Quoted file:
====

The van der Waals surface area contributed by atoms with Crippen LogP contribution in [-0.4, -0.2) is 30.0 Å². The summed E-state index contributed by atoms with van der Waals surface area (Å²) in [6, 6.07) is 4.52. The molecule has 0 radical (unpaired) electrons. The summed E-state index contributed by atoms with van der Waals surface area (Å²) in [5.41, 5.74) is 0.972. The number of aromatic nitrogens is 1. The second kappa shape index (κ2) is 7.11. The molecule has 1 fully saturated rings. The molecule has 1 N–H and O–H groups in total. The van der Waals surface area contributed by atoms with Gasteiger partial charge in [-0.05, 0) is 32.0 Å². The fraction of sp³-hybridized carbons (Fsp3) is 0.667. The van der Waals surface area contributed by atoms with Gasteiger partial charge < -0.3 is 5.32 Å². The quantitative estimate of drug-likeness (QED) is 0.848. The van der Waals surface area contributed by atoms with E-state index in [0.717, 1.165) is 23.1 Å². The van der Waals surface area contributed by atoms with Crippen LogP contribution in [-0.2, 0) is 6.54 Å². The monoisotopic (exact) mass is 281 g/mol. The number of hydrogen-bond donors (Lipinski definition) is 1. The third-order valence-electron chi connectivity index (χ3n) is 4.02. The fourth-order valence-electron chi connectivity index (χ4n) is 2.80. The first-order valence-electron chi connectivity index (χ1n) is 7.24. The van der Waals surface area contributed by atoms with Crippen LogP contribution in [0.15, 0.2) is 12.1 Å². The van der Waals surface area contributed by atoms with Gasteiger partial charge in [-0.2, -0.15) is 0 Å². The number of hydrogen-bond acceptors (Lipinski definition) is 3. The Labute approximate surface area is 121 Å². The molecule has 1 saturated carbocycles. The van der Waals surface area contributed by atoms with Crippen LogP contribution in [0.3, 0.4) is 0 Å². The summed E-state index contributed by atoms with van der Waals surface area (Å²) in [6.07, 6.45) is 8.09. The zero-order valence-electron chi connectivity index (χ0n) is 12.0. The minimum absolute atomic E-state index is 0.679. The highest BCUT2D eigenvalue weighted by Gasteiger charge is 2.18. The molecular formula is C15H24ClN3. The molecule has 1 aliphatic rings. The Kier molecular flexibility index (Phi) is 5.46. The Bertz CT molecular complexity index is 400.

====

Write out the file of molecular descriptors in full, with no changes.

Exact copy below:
The van der Waals surface area contributed by atoms with Crippen LogP contribution in [-0.4, -0.2) is 30.0 Å². The summed E-state index contributed by atoms with van der Waals surface area (Å²) in [6, 6.07) is 4.52. The molecule has 0 radical (unpaired) electrons. The summed E-state index contributed by atoms with van der Waals surface area (Å²) in [5.41, 5.74) is 0.972. The number of aromatic nitrogens is 1. The second kappa shape index (κ2) is 7.11. The molecule has 1 fully saturated rings. The molecule has 1 N–H and O–H groups in total. The van der Waals surface area contributed by atoms with Gasteiger partial charge in [-0.05, 0) is 32.0 Å². The fraction of sp³-hybridized carbons (Fsp3) is 0.667. The van der Waals surface area contributed by atoms with Gasteiger partial charge < -0.3 is 5.32 Å². The quantitative estimate of drug-likeness (QED) is 0.848. The van der Waals surface area contributed by atoms with E-state index in [0.717, 1.165) is 23.1 Å². The van der Waals surface area contributed by atoms with Crippen LogP contribution in [-0.2, 0) is 6.54 Å². The monoisotopic (exact) mass is 281 g/mol. The number of hydrogen-bond donors (Lipinski definition) is 1. The third-order valence-electron chi connectivity index (χ3n) is 4.02. The fourth-order valence-electron chi connectivity index (χ4n) is 2.80. The first-order valence-electron chi connectivity index (χ1n) is 7.24. The van der Waals surface area contributed by atoms with Crippen LogP contribution in [0.15, 0.2) is 12.1 Å². The van der Waals surface area contributed by atoms with Gasteiger partial charge in [-0.2, -0.15) is 0 Å². The number of hydrogen-bond acceptors (Lipinski definition) is 3. The Labute approximate surface area is 121 Å². The molecule has 1 saturated carbocycles. The van der Waals surface area contributed by atoms with Crippen LogP contribution in [0.3, 0.4) is 0 Å². The summed E-state index contributed by atoms with van der Waals surface area (Å²) in [6.07, 6.45) is 8.09. The zero-order valence-electron chi connectivity index (χ0n) is 12.0. The minimum absolute atomic E-state index is 0.679. The highest BCUT2D eigenvalue weighted by Gasteiger charge is 2.18. The molecular formula is C15H24ClN3. The molecule has 1 aliphatic rings. The Kier molecular flexibility index (Phi) is 5.46. The Bertz CT molecular complexity index is 400.